Sabko maloom hai main sharaabi nahin

Phir bhi koi pilaye to main kya karoon

(Everyone knows that I am not an alcoholic

But what can I do if someone pours me a drink?)

Pankaj Udhas’s ghazal couplet on the classic excuse of a drunkard echoes the fluidity of most State governments over alcohol taxation. “We don’t need the tax money from alcohol, you know,” seems to be the argument. “But if people want to get drunk what else can we do but tax the drink?”

The truth: governments are increasingly relying on alcohol revenue to pay their bills. Roughly one-fifth of most State government budgets are funded by booze. And, that share is going up by the year.

Big contributor With the exception of Gujarat, Nagaland, Mizoram and Manipur, where liquor is officially prohibited, alcohol revenue takes the second, third or fourth place in terms of contributions to a State’s coffers.

Take, Tamil Nadu, for instance; in the last financial year, the Tamil Nadu State Marketing Corporation (Tasmac), the government-owned IMFL monopoly, alone paid a whopping Rs 21,800 crore into the government kitty. In Kerala, where 22 per cent of the total government revenue came from the bottle, the total excise and commercial tax revenue from alcohol (IMFL and toddy) was close to Rs 8,000 crore.

However, alcohol taxation statistics are woefully inadequate and complex as revenue from liquor goes to many accounts in many departments, such as Excise and Commercial Taxes. Sales tax, Excise duty, import fee and education cess are some of the various forms of alcohol revenue.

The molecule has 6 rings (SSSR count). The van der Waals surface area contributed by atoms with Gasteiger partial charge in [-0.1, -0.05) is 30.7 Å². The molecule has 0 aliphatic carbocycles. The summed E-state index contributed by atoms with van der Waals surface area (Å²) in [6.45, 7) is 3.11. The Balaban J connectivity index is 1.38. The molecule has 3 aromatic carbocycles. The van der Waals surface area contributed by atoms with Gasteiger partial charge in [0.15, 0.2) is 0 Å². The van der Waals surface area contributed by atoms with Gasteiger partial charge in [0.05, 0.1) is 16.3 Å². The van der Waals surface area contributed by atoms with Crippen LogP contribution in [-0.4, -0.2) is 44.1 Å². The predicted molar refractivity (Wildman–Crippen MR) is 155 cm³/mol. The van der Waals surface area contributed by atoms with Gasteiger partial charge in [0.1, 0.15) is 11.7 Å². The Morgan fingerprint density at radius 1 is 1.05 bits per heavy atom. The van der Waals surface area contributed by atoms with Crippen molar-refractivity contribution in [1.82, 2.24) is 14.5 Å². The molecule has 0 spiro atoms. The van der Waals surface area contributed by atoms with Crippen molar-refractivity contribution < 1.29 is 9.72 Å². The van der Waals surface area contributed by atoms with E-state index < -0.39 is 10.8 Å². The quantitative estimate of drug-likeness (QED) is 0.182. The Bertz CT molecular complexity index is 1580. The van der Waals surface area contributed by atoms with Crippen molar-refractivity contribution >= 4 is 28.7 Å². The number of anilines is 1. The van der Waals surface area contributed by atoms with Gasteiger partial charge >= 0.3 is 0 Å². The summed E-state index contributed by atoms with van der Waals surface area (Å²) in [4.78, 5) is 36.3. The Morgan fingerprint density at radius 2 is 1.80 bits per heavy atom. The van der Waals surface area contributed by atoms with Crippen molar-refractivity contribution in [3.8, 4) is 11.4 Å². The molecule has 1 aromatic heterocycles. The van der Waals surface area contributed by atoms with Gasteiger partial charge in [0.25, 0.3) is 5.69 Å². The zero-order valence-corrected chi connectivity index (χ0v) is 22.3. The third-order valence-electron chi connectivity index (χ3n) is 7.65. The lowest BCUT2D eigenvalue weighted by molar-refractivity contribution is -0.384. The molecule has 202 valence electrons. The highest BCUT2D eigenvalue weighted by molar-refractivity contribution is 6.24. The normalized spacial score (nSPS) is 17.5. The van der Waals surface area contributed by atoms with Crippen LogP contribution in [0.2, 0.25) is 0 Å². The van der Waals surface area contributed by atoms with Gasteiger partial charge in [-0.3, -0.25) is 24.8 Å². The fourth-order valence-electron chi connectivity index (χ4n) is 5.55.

Governments often project excise revenue alone, but sales tax is much more than Excise. In States such as Tamil Nadu, Kerala and Delhi, where the wholesale and retail liquor business is under government control, alcohol revenue is relatively easy to reckon. In Andhra Pradesh, Orissa, Bihar, Chhattisgarh, Rajasthan, Uttarakhand, Uttar Pradesh, Karnataka and Bihar, governments run the wholesale business, leaving retail to private players. Maharashtra’s liquor business is in private hands.

“Liquor provides 20 per cent of the share of the government’s own revenue in most States,” says Jose Sebastian, associate professor at Gulati Institute of Finance and Taxation, Thiruvananthapuram. “In Kerala, it is now 22-23 per cent, rising gradually from 15 per cent over the past quarter century.”

In Karnataka, where the government is in the wholesale business, Excise revenue is currently 20 per cent of State revenue. West Bengal’s Excise revenue in the last financial year was Rs 2,600 crore, up from the previous year’s Rs 2,100 crore. Viewed against the State’s total revenue collection of Rs 32,000 crore in 2012-13, the Excise collection was only around 7 per cent. However, the Excise figures alone do not show the whole picture as industry estimates that the sales tax on potable alcohol last year was Rs 1,400 crore.

“State governments’ dependence on alcohol revenue is very unhealthy and disproportionate,” says K.K. George, chairman of the Kochi-based Centre for Socio-Economic and Environmental Studies. “This imbalance needs to be corrected.”

The way governments make money out of the alcohol business is baffling. Of Tasmac’s Rs 24,500-crore sales in the last financial year, over Rs 21,800 crore went to the exchequer. In the case of the Kerala State Beverages Corporation or Bevco, Rs 7,241 crore out of its Rs 8,818 crore turnover was claimed by the government. Bevco gave the government more than Rs 600 for every Rs 100 it spent on alcohol.